The invention also concerns the material made by taking an aqueous suspension comprising, in addition to the reinforcing fibers, a powder obtained by grinding the granules of each of at least one thermoplastic resin and at least one adjuvant.

The reinforcing fibers used in the composition of the invention have their physical structures unchanged after transformation of the material at high temperature and are selected from the following group: glass fibers, carbon fibers, ceramic fibers, boron fibers, glass wool, rock wool, metallic fibers, synthetic organic fibers of high melting point (aromatic polyamides, polyesters and others). Several types of fibers can be used in the same material.

Preferably, the material is a sheet made by starting with glass fibers.

The theromplastic resin is selected from the following group: polyolefin (polyethylene, polypropylene, and copolymers), vinyl polychloride, polystyrene and copolymers, polyamide, saturated polyester, polyphenylene ether, polycarbonate and plastic alloys.

The adjuvant is selected from the following group: antioxidant, carbon black, colorant, light stabilizing agent, antistatic, fireproofing agent, sliding agent, metal deactivators and all other additives known to confer the desired properties to the final product.

In a preferred embodiment, the reinforcing fibers are glass fibers of a length between 5 and 30mm and of a unitary diameter between 10 and 20 micrometers. Their concentration, in dry weight in relation to that of the material, is between 15 and 60 percent.

In a variation of the invention, besides the reinforcing fibers discussed above, the material contains unoxidizable steel fibers or aluminized glass fibers to render the molded product conductive, cellulosic fibers for lowering the cost of the composition, in cases where the parameters of moldability permit, and if none of the desired properties for plastic applications are affected.

Preferably, the ground powder is of a mean diameter greater than or equal to 100 micrometers.

Below this limit, it is difficult to grind powder and it is necessary to retain it in the wet sheet by equipping the form with a screen with mesh openings so small that they oppose the elimination of the water.

In another variation, the granules contain, besides the resin and the adjuvant, a mineral load such as an opaquing agent or partial reinforcer (talc, carbonate or mica, for example). Obviously, the granules can contain several resins and several adjuvants, as would be appreciated by one of ordinary skill in the art.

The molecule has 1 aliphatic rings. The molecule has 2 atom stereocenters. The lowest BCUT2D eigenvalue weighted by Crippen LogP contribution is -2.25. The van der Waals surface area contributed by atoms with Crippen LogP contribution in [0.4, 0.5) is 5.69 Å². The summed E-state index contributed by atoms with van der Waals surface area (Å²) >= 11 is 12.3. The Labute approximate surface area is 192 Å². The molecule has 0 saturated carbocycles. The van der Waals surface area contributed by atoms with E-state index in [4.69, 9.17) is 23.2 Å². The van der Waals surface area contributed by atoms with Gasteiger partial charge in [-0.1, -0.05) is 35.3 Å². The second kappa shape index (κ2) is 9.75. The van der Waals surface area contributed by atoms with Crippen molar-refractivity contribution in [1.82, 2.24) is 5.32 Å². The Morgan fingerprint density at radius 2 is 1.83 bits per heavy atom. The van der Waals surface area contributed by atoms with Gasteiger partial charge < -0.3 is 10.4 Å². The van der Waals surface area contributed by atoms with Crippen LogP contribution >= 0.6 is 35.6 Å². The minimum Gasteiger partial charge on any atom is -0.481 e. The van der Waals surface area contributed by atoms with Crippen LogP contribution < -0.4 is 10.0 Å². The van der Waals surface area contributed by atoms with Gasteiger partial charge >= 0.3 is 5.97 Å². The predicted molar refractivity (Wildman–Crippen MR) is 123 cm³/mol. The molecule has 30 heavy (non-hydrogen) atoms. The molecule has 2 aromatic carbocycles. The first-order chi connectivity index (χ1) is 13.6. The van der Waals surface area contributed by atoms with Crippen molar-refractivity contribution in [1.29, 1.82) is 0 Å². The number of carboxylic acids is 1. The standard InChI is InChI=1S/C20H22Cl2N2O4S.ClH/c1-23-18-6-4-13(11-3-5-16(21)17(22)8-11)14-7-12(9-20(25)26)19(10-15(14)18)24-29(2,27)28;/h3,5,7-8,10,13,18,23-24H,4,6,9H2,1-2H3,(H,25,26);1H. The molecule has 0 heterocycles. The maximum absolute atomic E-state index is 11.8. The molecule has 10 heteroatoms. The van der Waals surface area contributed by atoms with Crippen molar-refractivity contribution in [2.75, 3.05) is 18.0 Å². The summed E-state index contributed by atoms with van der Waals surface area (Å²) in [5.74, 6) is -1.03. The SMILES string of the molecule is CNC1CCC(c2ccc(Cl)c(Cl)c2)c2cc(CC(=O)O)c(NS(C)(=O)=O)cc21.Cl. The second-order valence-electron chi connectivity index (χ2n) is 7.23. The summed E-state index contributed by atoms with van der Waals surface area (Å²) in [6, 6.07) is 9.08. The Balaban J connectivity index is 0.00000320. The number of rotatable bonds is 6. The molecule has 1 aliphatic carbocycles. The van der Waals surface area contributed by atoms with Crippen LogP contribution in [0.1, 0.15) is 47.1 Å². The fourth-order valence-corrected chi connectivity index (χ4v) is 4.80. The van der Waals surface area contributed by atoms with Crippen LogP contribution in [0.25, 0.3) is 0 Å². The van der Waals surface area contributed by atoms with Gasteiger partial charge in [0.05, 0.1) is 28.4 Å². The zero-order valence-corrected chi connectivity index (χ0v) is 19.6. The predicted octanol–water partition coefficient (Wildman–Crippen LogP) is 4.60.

The suspension of fibers and powder can contain, in addition, a polyolefin paste, comprising fibrils of high specific surface area. It is anticipated, accordingly, that the reinforcing fibers can undergo a post-oiling of organosilane or organosilicone type.

The material of the invention is intended to be transformed by molding, stamp-molding or thermomolding and may, for example, be used for the production of accessories in the automobile industry.

The following examples illustrate the invention. The quantities are given in parts by weight. Each example includes a test carried out according to conventional procedures. The same test was applied to the teachings of the invention. Thus the advantages of the invention may be seen from a comparison of the results obtained by the present invention and the comparative example.

COMPARATIVE EXAMPLE 1

In 10,000 parts of water containing 0.04 percent of a fatty acid based cationic dispersing agent, dispersed 40 parts of glass fiber cut into 6 millimeter sections in which the unitary fibers have a diameter of 10 micrometers (ED 10 160 5093×5 of VETROTEX), followed by the addition of 60 parts of a polypropylene powder (ELTEX® P of SOLVAY), in which the granulometry is such that there are no particles having a diameter less than 200 micrometers, 95 percent being between 200 and 700 micrometers. 0.6 parts of carbon black of average granulometery of 27 micrometers are then introduced, and after dilution to 2 grams per liter, the mixture is poured under agitation with compressed air upon the metallic web of a laboratory hand form. The web has a mesh of 220×120 micrometers and can thus play the role of the sieve vis-a-vis the polypropylene powder.

The resulting sheet, wherein all of the glass fibers are individualized, is dried, reheated to 240° C. and molded into a plastic piece in which the color is clear gray because the major part of the carbon black is not retained in the sheet.